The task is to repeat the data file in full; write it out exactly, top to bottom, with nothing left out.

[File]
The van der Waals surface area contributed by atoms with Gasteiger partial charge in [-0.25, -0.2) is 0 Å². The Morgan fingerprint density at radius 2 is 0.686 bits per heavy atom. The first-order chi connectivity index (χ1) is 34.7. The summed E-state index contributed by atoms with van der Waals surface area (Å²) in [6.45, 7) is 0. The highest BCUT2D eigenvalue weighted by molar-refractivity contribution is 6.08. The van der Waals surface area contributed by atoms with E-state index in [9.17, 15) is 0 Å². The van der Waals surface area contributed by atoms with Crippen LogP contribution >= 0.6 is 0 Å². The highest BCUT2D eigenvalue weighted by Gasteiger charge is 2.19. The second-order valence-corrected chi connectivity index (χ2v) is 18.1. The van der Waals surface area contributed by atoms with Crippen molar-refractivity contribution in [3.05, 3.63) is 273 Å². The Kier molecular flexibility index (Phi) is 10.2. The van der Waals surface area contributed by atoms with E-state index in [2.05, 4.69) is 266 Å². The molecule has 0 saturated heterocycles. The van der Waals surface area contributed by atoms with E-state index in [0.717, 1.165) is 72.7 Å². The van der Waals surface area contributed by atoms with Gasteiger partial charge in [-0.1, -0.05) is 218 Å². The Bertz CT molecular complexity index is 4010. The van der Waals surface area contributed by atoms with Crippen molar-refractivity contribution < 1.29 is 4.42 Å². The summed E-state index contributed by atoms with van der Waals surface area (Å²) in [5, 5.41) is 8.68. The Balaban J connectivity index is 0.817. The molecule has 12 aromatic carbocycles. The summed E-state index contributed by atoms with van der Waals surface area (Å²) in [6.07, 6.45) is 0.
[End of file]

The van der Waals surface area contributed by atoms with Gasteiger partial charge in [-0.25, -0.2) is 0 Å². The Morgan fingerprint density at radius 2 is 0.686 bits per heavy atom. The first-order chi connectivity index (χ1) is 34.7. The summed E-state index contributed by atoms with van der Waals surface area (Å²) in [6.45, 7) is 0. The highest BCUT2D eigenvalue weighted by molar-refractivity contribution is 6.08. The van der Waals surface area contributed by atoms with E-state index in [9.17, 15) is 0 Å². The van der Waals surface area contributed by atoms with Crippen LogP contribution >= 0.6 is 0 Å². The highest BCUT2D eigenvalue weighted by Gasteiger charge is 2.19. The second-order valence-corrected chi connectivity index (χ2v) is 18.1. The van der Waals surface area contributed by atoms with Crippen molar-refractivity contribution in [3.05, 3.63) is 273 Å². The Kier molecular flexibility index (Phi) is 10.2. The van der Waals surface area contributed by atoms with E-state index in [2.05, 4.69) is 266 Å². The molecule has 0 saturated heterocycles. The van der Waals surface area contributed by atoms with E-state index in [0.717, 1.165) is 72.7 Å². The van der Waals surface area contributed by atoms with Gasteiger partial charge in [-0.1, -0.05) is 218 Å². The Bertz CT molecular complexity index is 4010. The van der Waals surface area contributed by atoms with Crippen molar-refractivity contribution < 1.29 is 4.42 Å². The summed E-state index contributed by atoms with van der Waals surface area (Å²) in [5, 5.41) is 8.68. The Balaban J connectivity index is 0.817. The molecule has 12 aromatic carbocycles. The summed E-state index contributed by atoms with van der Waals surface area (Å²) in [6.07, 6.45) is 0.